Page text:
Ignoring those whose who want to be famous for the sake of being famous sometimes when we scratch beneath the surface and we are challenged on our heroes it can be uncomfortable. Last week Americans celebrated independence day. The irony of that day being an independence day when blacks were still being held as slaves and Native Americans were being slaughtered in the name of progress has not escaped me. In addition, the quote by Thomas Jefferson that “all man are created equal” while himself being a slave owner strikes me as somewhat incredible. Those who would laud Jefferson as a hero would dismiss that fact in light of “the bigger picture” of independence. Or so I am told.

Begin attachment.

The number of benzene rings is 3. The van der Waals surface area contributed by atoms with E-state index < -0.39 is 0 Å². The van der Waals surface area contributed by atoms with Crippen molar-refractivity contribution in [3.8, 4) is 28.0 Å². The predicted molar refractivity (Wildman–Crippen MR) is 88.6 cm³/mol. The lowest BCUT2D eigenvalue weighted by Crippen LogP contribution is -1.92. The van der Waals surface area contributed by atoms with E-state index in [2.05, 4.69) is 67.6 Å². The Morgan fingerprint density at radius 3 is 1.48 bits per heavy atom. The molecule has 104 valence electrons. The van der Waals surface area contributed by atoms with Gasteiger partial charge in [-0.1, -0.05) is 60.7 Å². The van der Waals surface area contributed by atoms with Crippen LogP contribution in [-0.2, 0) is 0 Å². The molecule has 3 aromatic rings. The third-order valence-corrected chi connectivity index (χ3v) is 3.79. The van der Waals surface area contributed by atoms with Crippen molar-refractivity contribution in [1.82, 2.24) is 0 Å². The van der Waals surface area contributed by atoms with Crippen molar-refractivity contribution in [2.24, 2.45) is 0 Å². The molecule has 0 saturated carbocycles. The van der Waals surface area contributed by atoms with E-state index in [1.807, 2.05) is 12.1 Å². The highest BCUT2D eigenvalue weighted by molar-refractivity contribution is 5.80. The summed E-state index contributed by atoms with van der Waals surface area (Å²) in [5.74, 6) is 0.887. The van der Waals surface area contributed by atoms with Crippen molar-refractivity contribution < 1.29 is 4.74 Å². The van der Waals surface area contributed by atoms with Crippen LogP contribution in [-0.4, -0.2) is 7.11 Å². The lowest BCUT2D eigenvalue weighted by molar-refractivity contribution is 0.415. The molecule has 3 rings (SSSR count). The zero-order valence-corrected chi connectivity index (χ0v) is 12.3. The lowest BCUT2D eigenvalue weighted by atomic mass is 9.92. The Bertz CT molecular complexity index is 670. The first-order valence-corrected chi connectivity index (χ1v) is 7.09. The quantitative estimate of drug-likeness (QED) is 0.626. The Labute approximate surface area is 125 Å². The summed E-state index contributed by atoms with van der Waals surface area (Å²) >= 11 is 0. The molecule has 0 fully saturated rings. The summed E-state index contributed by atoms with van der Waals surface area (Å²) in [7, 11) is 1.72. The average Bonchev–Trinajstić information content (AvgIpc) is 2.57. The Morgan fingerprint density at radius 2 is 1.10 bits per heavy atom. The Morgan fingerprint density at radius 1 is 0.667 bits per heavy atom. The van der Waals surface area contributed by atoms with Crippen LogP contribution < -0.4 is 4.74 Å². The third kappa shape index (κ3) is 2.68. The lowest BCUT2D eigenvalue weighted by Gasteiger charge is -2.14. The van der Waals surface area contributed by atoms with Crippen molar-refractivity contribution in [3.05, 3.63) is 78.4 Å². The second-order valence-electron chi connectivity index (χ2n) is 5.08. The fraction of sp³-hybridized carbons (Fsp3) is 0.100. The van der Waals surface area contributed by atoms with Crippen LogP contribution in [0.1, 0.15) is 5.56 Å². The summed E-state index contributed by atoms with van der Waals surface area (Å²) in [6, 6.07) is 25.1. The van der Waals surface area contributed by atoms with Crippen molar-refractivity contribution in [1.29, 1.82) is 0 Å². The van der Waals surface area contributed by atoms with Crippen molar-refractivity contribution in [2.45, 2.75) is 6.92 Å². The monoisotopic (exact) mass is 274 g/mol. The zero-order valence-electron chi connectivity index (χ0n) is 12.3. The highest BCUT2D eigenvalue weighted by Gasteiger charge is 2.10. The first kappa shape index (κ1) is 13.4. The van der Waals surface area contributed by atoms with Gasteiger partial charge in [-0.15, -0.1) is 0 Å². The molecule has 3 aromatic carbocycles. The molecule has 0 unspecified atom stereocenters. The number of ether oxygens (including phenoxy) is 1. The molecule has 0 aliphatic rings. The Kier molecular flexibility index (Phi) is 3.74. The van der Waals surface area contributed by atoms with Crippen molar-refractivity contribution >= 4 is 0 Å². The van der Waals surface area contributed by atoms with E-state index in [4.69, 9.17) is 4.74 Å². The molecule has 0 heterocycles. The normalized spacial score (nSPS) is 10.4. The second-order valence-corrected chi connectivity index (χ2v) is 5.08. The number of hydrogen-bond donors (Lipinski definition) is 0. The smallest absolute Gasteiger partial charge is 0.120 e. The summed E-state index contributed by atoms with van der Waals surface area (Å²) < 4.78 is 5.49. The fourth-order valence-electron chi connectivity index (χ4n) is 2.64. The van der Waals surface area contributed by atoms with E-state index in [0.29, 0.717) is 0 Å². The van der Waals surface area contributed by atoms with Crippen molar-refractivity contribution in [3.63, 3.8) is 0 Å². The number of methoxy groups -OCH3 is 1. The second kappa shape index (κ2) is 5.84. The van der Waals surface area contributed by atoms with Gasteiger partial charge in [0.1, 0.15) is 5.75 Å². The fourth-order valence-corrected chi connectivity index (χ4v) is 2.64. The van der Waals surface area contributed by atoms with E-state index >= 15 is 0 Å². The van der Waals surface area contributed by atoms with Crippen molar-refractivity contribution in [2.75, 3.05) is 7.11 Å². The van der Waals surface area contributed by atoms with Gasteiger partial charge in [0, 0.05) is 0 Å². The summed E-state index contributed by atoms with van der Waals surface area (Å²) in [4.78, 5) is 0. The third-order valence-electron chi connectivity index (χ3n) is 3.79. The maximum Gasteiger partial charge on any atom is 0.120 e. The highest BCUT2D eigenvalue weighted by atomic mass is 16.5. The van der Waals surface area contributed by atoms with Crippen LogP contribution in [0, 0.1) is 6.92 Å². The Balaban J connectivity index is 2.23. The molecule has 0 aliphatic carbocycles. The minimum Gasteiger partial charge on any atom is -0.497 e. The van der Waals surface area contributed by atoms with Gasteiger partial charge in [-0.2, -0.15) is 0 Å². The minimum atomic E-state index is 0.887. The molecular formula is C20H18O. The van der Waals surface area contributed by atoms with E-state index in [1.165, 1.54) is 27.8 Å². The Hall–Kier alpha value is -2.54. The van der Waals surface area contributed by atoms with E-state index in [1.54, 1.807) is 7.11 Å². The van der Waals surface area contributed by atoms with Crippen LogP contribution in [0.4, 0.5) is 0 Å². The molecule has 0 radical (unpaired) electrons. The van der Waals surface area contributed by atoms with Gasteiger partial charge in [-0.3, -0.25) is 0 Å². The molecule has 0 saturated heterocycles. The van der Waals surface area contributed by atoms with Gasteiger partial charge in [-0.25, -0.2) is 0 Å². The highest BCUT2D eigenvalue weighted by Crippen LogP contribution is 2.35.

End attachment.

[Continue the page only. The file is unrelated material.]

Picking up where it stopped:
As humans whilst we aim for ideals often we are victims of our own circumstances, environments and temperaments. Same it is for “heroes” as it is for ordinary folk. Revolutionaries like Mohattma Ghandi and Mother Theresa, who dedicated their lives for peace and reconciliation, were also known for their opportunistic, misogynistic views and terrible tempers respectively. Puritan preachers who would rail at the pulpit around sexual impropriety and the “curse of homosexuality” have in so many instances been caught out actually being proponents of the things they speak out about. Politicians, sports stars and even the most recently tainted TV Presenter Jimmy Saville have all had their halos removed. In the latter case he managed to escape it whilst alive.